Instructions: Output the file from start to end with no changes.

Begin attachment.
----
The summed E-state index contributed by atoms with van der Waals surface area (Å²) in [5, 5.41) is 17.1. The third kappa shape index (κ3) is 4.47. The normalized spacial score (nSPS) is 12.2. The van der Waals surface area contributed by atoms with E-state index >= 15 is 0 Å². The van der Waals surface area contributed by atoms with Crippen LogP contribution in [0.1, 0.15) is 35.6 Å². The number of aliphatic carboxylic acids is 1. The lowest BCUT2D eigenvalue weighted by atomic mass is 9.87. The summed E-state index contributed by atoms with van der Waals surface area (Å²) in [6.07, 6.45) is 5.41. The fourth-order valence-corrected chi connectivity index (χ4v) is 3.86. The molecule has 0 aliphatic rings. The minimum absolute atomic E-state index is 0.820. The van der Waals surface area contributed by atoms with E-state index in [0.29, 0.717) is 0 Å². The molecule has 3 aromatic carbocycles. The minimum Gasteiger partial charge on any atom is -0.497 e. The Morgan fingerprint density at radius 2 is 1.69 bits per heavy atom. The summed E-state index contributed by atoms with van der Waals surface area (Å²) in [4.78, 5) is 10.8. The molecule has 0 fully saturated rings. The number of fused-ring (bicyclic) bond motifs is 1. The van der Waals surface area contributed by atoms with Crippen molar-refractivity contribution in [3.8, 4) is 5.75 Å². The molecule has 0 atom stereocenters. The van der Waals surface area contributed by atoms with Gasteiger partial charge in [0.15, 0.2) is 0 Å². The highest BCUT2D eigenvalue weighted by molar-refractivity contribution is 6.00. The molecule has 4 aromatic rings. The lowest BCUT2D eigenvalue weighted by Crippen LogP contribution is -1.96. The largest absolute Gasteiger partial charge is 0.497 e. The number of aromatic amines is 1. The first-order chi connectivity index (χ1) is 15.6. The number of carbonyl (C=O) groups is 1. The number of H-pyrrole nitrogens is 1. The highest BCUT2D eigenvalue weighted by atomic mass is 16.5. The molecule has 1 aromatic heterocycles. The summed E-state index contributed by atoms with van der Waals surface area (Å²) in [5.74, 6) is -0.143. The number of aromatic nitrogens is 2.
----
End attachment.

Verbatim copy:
The summed E-state index contributed by atoms with van der Waals surface area (Å²) in [5, 5.41) is 17.1. The third kappa shape index (κ3) is 4.47. The normalized spacial score (nSPS) is 12.2. The van der Waals surface area contributed by atoms with E-state index >= 15 is 0 Å². The van der Waals surface area contributed by atoms with Crippen LogP contribution in [0.1, 0.15) is 35.6 Å². The number of aliphatic carboxylic acids is 1. The lowest BCUT2D eigenvalue weighted by atomic mass is 9.87. The summed E-state index contributed by atoms with van der Waals surface area (Å²) in [6.07, 6.45) is 5.41. The fourth-order valence-corrected chi connectivity index (χ4v) is 3.86. The molecule has 0 aliphatic rings. The minimum absolute atomic E-state index is 0.820. The van der Waals surface area contributed by atoms with E-state index in [0.29, 0.717) is 0 Å². The molecule has 3 aromatic carbocycles. The minimum Gasteiger partial charge on any atom is -0.497 e. The Morgan fingerprint density at radius 2 is 1.69 bits per heavy atom. The summed E-state index contributed by atoms with van der Waals surface area (Å²) in [4.78, 5) is 10.8. The molecule has 0 fully saturated rings. The number of fused-ring (bicyclic) bond motifs is 1. The van der Waals surface area contributed by atoms with Crippen molar-refractivity contribution in [3.8, 4) is 5.75 Å². The molecule has 0 atom stereocenters. The van der Waals surface area contributed by atoms with Gasteiger partial charge in [0.15, 0.2) is 0 Å². The highest BCUT2D eigenvalue weighted by molar-refractivity contribution is 6.00. The molecule has 4 aromatic rings. The lowest BCUT2D eigenvalue weighted by Crippen LogP contribution is -1.96. The largest absolute Gasteiger partial charge is 0.497 e. The number of aromatic amines is 1. The first-order chi connectivity index (χ1) is 15.6. The number of carbonyl (C=O) groups is 1. The number of H-pyrrole nitrogens is 1. The highest BCUT2D eigenvalue weighted by atomic mass is 16.5. The molecule has 1 aromatic heterocycles. The summed E-state index contributed by atoms with van der Waals surface area (Å²) in [5.74, 6) is -0.143. The number of aromatic nitrogens is 2.